ContainerShip Blog

c2c — Docker Compose to ContainerShip Converter

 

When you are just starting out with Docker, you will spend some time reading through the documentation, getting familiar with the steps needed to containerize your app.

Topics: Docker DevOps Web Development

Parse on ContainerShip

As you have undoubtedly heard, on January 28th Facebook announced it was shutting down Parse, a hosted backend for applications. While Facebook was kind enough to give a full years notice, developers were left scrambling for a replacement. Coincidentally, Parse had scheduled to release an open-source replacement the same day, known as parse-server. As of now, theparse-server project is fully compliant with the Parse API, lacking only push delivery features (which they are open to building with the help of the community [update: parse-server now supports push notifications!]). Since at ContainerShip we strive to make developers’ lives easier, we thought a one-click installation of parse-server would be pretty neat. So if you’re looking for a Parse replacement, or are just interested in how to get it set up on ContainerShip, keep reading for available options.


Option 1: From the Marketplace

The easiest way to stand up parse-server is through the ContainerShip marketplace. From a single instance IDE to a distributed database, our marketplace allows users to launch a stack of software onto any hosting provider they connect, with a single click. In this case, when you navigate to our marketplace, and select Parse Server, you will be prompted to review the settings for two applications: parse-server, and parse-mongodb.

 

This stack will launch one instance of parse-server, and a mongodb database onto the selected cluster, automatically configuring parse-server to utilize the mongodb that was launched.When configuring the stack, you can change the default amount of CPU and memory which is allocated to each container for the application. If you choose to run with thedefault resource specs, you will need a server with at least 4GB of RAM.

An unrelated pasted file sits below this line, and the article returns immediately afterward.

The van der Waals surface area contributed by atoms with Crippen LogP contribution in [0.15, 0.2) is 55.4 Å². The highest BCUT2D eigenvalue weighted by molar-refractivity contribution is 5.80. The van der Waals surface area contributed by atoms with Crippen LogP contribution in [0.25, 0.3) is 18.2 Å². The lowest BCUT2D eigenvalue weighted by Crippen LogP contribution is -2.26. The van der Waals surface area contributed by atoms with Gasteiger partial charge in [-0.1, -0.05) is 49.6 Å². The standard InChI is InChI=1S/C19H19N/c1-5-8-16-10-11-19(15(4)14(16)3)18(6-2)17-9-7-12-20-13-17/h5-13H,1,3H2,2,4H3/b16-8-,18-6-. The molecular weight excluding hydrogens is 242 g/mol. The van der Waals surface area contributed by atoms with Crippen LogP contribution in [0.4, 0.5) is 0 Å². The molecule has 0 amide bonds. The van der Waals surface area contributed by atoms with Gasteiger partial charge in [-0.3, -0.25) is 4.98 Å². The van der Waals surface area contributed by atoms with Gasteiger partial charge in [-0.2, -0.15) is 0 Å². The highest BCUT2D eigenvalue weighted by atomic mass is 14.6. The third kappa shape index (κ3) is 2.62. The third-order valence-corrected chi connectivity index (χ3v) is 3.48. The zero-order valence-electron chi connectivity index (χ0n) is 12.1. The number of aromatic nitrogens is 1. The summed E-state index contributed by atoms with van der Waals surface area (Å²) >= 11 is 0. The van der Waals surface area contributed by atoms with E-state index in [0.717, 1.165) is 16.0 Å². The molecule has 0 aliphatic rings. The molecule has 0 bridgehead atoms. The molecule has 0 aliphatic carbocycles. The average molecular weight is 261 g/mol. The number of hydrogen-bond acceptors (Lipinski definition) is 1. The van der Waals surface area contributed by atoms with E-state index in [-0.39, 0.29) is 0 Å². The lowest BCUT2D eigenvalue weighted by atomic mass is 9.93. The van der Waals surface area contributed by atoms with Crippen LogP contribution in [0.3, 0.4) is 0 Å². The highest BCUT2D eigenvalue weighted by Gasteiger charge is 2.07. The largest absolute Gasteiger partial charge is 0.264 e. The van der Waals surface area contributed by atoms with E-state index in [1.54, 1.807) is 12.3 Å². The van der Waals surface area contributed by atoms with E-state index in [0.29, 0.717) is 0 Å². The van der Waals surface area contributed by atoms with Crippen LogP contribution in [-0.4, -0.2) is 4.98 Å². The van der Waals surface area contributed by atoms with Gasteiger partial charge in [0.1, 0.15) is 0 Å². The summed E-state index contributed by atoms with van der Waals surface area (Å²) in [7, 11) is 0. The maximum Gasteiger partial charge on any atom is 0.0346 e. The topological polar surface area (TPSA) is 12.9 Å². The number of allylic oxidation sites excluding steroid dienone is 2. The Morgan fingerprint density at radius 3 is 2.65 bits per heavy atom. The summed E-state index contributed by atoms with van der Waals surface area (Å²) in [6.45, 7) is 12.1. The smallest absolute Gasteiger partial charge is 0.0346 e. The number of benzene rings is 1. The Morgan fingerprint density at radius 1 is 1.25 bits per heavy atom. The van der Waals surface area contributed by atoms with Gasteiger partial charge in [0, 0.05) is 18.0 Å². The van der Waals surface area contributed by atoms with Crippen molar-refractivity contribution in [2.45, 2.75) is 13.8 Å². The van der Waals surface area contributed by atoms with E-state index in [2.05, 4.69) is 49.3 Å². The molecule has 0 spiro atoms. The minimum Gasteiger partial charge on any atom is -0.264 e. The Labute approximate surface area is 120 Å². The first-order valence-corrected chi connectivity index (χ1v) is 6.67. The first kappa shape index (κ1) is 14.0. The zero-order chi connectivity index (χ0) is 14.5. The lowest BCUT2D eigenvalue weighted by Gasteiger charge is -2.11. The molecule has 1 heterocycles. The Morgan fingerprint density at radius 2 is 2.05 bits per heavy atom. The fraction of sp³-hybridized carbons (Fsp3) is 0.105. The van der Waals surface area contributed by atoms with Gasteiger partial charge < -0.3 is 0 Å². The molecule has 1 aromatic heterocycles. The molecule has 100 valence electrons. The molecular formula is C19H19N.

Once you have finished modifying the resource requirements, you will be prompted to enter two important environment variables required to configure your parse-server installation:

PARSE_SERVER_MASTER_KEY
PARSE_SERVER_APPLICATION_ID
 

 

The placeholder text provides a short description of each required environment variable, but for further explanation, be sure to check out the official repository wiki. Once you’ve configured parse-server to your liking, you can launch both applications onto your cluster by clicking the “Launch” button. When you are redirected back to the cluster’s applications page, you should see your two new applications starting up.

Since the parse-server application automatically launches a loadbalancer on port 80, you will also see the containership-loadbalancer application starting. The creation of this loadbalancer makes your parse-server instance available on the automatically generated DNS address, which is found in the application’s configuration tab (it will look similar to: parse-server.50df23484220cf3db4b03eb30e119d9e.dns.cship.co). It will likely take you longer to read this section than it will to get your parse-server running, and thats a good thing :)

 

Option 2: From the Wizard